It is disheartening to note that fiscal irregularities have still been rampant in Nepal’s public sector. Thus, corruption is regarded as one of the major factors behind the country’s underdevelopment. The Transparency International’s Corruption Perception Index (CPI), 2018, showed that Nepal scaled two points to 124 among 180 countries, from 122 in the previous year. The anti-corruption watchdog’s annual report stated that corruption in the public sector, business and by government officials continued to plague the nation following the 2017 elections. However, an anti-corruption campaign has also been going on in the country. Realising the fact that corruption has adversely affected the country’s development process, the incumbent government has pledged to do away with this anomaly.
With its motto of ‘zero tolerance on corruption’, the government has come up with its firm commitment to eradicating corrupt practices. The Commission for the Investigation of Abuse of Authority (CIAA) seems to have been carrying out its responsibilities in a more effective manner. Teams deployed by the anti-corruption body are found arresting civil servants red-handed while taking bribe money from beneficiaries. It made as many as 142 arrests last fiscal year while it was able to make 70 similar arrests in the first four months of the current fiscal year. The CIAA filed a total of 351 cases last year whereas it has registered 138 cases in the first four months of this fiscal year.
The CIAA, as per a news report published in this daily the other day, is planning to bring all the development projects failing to show satisfactory performances under its scanner. There is no doubt that the projects fail to get completed within the stipulated timeframe owing to the irregularity of one form or other. The CIAA has already sought clarifications from such projects over their delay in completion. It has categorised the projects that failed to accomplish 10 per cent progress even after receiving three or four time extensions for completion as extremely sick projects. The anti-corruption agency is gearing up for carrying out necessary investigations into such projects. As listed by the CIAA, there are about 1,850 sick projects. Initially, more than 100 extremely sick projects are going to be under the CIAA’s vigilance.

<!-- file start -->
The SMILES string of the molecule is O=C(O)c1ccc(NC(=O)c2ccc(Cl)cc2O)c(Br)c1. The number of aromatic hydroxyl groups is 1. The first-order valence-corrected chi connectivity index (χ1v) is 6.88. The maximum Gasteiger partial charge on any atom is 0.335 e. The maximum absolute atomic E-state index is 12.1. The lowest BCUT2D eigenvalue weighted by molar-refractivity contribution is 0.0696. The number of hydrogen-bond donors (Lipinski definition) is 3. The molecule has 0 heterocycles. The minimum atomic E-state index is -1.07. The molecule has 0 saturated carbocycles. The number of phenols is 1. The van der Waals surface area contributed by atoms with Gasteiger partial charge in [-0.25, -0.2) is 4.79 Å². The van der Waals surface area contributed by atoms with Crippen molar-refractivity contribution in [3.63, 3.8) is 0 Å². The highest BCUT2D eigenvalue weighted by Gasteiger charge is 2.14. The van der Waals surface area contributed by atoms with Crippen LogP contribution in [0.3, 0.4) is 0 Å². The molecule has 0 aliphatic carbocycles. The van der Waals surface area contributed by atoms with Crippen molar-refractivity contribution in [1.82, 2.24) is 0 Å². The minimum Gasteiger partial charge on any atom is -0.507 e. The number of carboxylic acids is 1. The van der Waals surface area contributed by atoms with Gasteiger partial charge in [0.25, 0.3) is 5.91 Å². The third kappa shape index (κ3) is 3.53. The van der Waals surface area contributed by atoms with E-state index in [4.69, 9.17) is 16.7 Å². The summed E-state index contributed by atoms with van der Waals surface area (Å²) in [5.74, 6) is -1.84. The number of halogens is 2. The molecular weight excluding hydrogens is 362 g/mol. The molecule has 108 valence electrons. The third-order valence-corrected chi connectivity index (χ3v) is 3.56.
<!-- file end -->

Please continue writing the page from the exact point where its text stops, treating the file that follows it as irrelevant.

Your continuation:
It is worth mentioning that the CIAA has made a remarkable progress in its last fiscal year’s report. The anti-corruption body received verdicts in its favour in a whopping 88 per cent of cases filed at the Special Court. The CIAA must develop its own intelligence mechanism to identify the corruption cases. It should intensify its crusade against corruption. Despite its action against corruption, it has often been criticised for failing to catch big fishes. Arresting the junior staffers alone will not be sufficient to deal with corruption. Those, who offer bribes to the civil servants, should also be brought to book for ending the corruption culture. Instead of being process-oriented, the CIAA should be result-oriented. It should focus on the offices such as land revenue, customs and transportation management. Its campaign against corruption will be successful only when it has well-trained, honest and dedicated teams.